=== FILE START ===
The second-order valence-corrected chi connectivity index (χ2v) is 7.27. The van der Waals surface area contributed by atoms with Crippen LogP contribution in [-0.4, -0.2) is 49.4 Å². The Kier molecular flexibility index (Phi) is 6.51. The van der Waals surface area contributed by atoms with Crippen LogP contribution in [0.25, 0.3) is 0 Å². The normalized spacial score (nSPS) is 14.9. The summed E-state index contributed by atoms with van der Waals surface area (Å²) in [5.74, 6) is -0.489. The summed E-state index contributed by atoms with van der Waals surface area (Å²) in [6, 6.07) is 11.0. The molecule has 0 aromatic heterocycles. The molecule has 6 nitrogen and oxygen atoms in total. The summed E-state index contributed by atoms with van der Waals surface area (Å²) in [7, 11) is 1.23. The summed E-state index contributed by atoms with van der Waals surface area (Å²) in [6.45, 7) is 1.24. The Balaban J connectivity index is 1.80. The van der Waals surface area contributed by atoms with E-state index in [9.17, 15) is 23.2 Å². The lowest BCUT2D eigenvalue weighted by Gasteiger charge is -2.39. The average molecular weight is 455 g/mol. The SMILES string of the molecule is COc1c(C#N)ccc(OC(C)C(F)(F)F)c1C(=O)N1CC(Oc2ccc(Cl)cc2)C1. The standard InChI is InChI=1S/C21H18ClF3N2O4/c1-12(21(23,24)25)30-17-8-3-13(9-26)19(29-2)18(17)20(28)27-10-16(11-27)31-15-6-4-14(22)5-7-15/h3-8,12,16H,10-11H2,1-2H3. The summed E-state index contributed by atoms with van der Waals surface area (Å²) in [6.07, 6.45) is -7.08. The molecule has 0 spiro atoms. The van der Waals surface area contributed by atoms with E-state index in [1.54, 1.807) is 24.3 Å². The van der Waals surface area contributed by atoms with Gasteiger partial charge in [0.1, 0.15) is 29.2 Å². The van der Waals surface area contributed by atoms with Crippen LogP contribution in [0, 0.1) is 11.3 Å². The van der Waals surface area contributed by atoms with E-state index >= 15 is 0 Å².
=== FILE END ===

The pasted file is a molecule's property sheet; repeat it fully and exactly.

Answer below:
The second-order valence-corrected chi connectivity index (χ2v) is 7.27. The van der Waals surface area contributed by atoms with Crippen LogP contribution in [-0.4, -0.2) is 49.4 Å². The Kier molecular flexibility index (Phi) is 6.51. The van der Waals surface area contributed by atoms with Crippen LogP contribution in [0.25, 0.3) is 0 Å². The normalized spacial score (nSPS) is 14.9. The summed E-state index contributed by atoms with van der Waals surface area (Å²) in [5.74, 6) is -0.489. The summed E-state index contributed by atoms with van der Waals surface area (Å²) in [6, 6.07) is 11.0. The molecule has 0 aromatic heterocycles. The molecule has 6 nitrogen and oxygen atoms in total. The summed E-state index contributed by atoms with van der Waals surface area (Å²) in [7, 11) is 1.23. The summed E-state index contributed by atoms with van der Waals surface area (Å²) in [6.45, 7) is 1.24. The Balaban J connectivity index is 1.80. The van der Waals surface area contributed by atoms with E-state index in [9.17, 15) is 23.2 Å². The lowest BCUT2D eigenvalue weighted by Gasteiger charge is -2.39. The average molecular weight is 455 g/mol. The SMILES string of the molecule is COc1c(C#N)ccc(OC(C)C(F)(F)F)c1C(=O)N1CC(Oc2ccc(Cl)cc2)C1. The standard InChI is InChI=1S/C21H18ClF3N2O4/c1-12(21(23,24)25)30-17-8-3-13(9-26)19(29-2)18(17)20(28)27-10-16(11-27)31-15-6-4-14(22)5-7-15/h3-8,12,16H,10-11H2,1-2H3. The summed E-state index contributed by atoms with van der Waals surface area (Å²) in [6.07, 6.45) is -7.08. The molecule has 0 spiro atoms. The van der Waals surface area contributed by atoms with E-state index in [1.54, 1.807) is 24.3 Å². The van der Waals surface area contributed by atoms with Gasteiger partial charge in [0.1, 0.15) is 29.2 Å². The van der Waals surface area contributed by atoms with Crippen LogP contribution in [0, 0.1) is 11.3 Å². The van der Waals surface area contributed by atoms with E-state index >= 15 is 0 Å².